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volume 254 number 2 february Unpublished TipSheet

Welcome to the Unpublished Tips Corner of MicroMetric's TipSheet, the monthly newsletter targeted at addressing the needs of our customers.

Since we are constantly collecting more tips than we have room for in the published TipSheet, we have opened this area for the one's that haven't been used yet. As they are published, the tip number will change from the unpublished one used here to the sequential published one. These unpublished tips have been gathered in groups of no more than 100, for ease of viewing.


Want to convert one of your old Windows 3.x program groups into a Start menu folder (assuming you've installed Windows 95 over Windows 3.x, and haven't deleted all those old files)? Click Start, choose Run, type 'GRPCONV /M' and click OK. In the resulting dialog box, choose the group you want to convert, click Open, and Windows 95 makes the conversion. To check your work, click Start, choose Programs, and there's your old group, Windows 95-style!


You know that little white box with the arrow in it on every shortcut? Have you ever noticed that when you start dragging icons around, the contents of that box change, disappear, or even appear on regular (non-shortcut) icons? Pay attention. They're telling you exactly what's going on with that icon. While you're dragging an icon, an arrow inside the white box means it will become a shortcut when you drop it. A plus sign (+) means you're copying the icon. And if you see nothing at all--no plus sign, no arrow--that means you're moving the icon. So the next time you forget whether holding down Shift copies or moves an icon, or whether clicking and dragging a file copies or moves that file, just look for the box. It's a dead giveaway.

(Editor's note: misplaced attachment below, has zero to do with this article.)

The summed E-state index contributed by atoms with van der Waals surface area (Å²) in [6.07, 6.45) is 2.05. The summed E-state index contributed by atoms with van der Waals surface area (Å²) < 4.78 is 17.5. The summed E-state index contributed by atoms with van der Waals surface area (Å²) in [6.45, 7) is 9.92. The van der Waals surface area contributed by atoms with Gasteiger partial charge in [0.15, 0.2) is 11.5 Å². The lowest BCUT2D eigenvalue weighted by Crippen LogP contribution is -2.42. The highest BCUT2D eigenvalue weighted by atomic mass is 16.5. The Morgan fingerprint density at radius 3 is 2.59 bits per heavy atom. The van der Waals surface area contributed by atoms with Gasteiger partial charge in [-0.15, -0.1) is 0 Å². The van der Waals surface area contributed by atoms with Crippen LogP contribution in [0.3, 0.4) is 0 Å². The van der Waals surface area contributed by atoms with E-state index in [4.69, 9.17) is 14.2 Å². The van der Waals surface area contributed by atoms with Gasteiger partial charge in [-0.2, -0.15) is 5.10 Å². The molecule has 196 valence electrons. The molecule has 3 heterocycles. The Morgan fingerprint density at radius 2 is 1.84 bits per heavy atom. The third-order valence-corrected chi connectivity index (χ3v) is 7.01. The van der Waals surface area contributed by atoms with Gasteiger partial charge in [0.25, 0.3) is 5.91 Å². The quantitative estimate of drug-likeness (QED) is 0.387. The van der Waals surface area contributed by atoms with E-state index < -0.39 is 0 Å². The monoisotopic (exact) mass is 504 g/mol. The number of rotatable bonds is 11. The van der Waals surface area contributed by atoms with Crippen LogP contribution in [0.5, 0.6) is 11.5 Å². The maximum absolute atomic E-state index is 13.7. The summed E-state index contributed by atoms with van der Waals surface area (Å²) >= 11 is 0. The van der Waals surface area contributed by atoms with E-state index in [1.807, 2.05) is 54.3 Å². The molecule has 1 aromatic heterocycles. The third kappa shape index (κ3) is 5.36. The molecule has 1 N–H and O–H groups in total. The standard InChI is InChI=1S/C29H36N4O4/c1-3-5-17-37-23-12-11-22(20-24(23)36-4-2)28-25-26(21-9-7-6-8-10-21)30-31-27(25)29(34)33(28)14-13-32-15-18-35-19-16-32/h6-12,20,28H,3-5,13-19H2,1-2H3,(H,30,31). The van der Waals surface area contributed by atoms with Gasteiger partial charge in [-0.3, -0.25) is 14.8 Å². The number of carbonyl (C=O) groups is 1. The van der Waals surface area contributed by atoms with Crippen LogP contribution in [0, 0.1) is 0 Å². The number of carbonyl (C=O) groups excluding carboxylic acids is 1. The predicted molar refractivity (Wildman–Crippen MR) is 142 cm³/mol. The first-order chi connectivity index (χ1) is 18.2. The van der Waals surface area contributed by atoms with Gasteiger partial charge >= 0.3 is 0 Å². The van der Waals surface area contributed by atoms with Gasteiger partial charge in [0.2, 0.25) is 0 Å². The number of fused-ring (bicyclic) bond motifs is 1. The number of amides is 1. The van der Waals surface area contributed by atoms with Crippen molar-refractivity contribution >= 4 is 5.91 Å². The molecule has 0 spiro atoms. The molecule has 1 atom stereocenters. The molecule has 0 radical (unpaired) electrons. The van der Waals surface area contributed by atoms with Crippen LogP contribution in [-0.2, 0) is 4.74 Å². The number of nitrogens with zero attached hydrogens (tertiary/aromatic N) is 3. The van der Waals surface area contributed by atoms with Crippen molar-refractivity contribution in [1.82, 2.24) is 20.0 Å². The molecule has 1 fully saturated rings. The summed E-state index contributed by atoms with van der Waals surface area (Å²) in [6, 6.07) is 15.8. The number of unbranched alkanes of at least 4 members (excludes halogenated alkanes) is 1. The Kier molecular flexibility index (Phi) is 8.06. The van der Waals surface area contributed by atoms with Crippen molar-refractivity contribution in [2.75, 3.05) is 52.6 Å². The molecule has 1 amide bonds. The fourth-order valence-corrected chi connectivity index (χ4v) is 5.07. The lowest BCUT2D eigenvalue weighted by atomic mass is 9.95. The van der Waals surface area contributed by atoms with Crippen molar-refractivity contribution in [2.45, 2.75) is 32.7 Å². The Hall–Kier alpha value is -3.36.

Tip 3115   DESKTOP THEME SOUND SCHEMES Category:   StartUp

Do you have Microsoft Plus? Would you like to be able to use one of its Desktop Theme's sound schemes without the rest of the scheme? First, open the theme whose sound scheme you'd like to save: In the Control Panel, choose Desktop Themes, select a Theme from the drop-down list, and click OK. Now save the current sound scheme under the name of your choice: Click Sounds in the Control Panel, click the Save As button, and give the scheme a name. Click OK, and the scheme's been saved. You won't be needing that Desktop Theme any longer, so go back to the Desktop Themes dialog box and switch back to the theme you'd rather use (or none at all). Ready for that scheme? Open the Sounds dialog box, select the newly named scheme in the list (and choose whether you want to save the one that was previously active), and click OK.